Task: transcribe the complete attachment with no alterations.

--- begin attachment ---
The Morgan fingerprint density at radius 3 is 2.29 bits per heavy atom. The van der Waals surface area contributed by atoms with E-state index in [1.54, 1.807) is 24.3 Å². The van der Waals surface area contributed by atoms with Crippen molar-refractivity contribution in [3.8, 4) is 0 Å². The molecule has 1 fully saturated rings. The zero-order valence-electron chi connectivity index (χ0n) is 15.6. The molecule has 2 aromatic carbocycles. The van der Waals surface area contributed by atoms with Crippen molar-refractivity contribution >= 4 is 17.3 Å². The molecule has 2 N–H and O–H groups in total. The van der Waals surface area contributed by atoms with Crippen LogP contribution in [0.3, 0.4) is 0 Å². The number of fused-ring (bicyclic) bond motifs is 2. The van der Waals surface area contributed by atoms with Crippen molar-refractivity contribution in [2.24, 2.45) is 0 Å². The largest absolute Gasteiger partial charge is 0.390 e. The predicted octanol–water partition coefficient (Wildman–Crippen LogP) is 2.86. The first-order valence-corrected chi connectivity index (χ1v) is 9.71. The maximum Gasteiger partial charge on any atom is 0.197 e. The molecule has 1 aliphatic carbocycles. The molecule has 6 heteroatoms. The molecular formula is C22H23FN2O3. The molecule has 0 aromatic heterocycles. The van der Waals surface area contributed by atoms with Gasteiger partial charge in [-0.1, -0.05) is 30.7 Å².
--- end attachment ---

The Morgan fingerprint density at radius 3 is 2.29 bits per heavy atom. The van der Waals surface area contributed by atoms with E-state index in [1.54, 1.807) is 24.3 Å². The van der Waals surface area contributed by atoms with Crippen molar-refractivity contribution in [3.8, 4) is 0 Å². The molecule has 1 fully saturated rings. The zero-order valence-electron chi connectivity index (χ0n) is 15.6. The molecule has 2 aromatic carbocycles. The van der Waals surface area contributed by atoms with Crippen molar-refractivity contribution >= 4 is 17.3 Å². The molecule has 2 N–H and O–H groups in total. The van der Waals surface area contributed by atoms with Crippen LogP contribution in [0.3, 0.4) is 0 Å². The number of fused-ring (bicyclic) bond motifs is 2. The van der Waals surface area contributed by atoms with Crippen molar-refractivity contribution in [2.24, 2.45) is 0 Å². The largest absolute Gasteiger partial charge is 0.390 e. The predicted octanol–water partition coefficient (Wildman–Crippen LogP) is 2.86. The first-order valence-corrected chi connectivity index (χ1v) is 9.71. The maximum Gasteiger partial charge on any atom is 0.197 e. The molecule has 1 aliphatic carbocycles. The molecule has 6 heteroatoms. The molecular formula is C22H23FN2O3. The molecule has 0 aromatic heterocycles. The van der Waals surface area contributed by atoms with Gasteiger partial charge in [-0.1, -0.05) is 30.7 Å².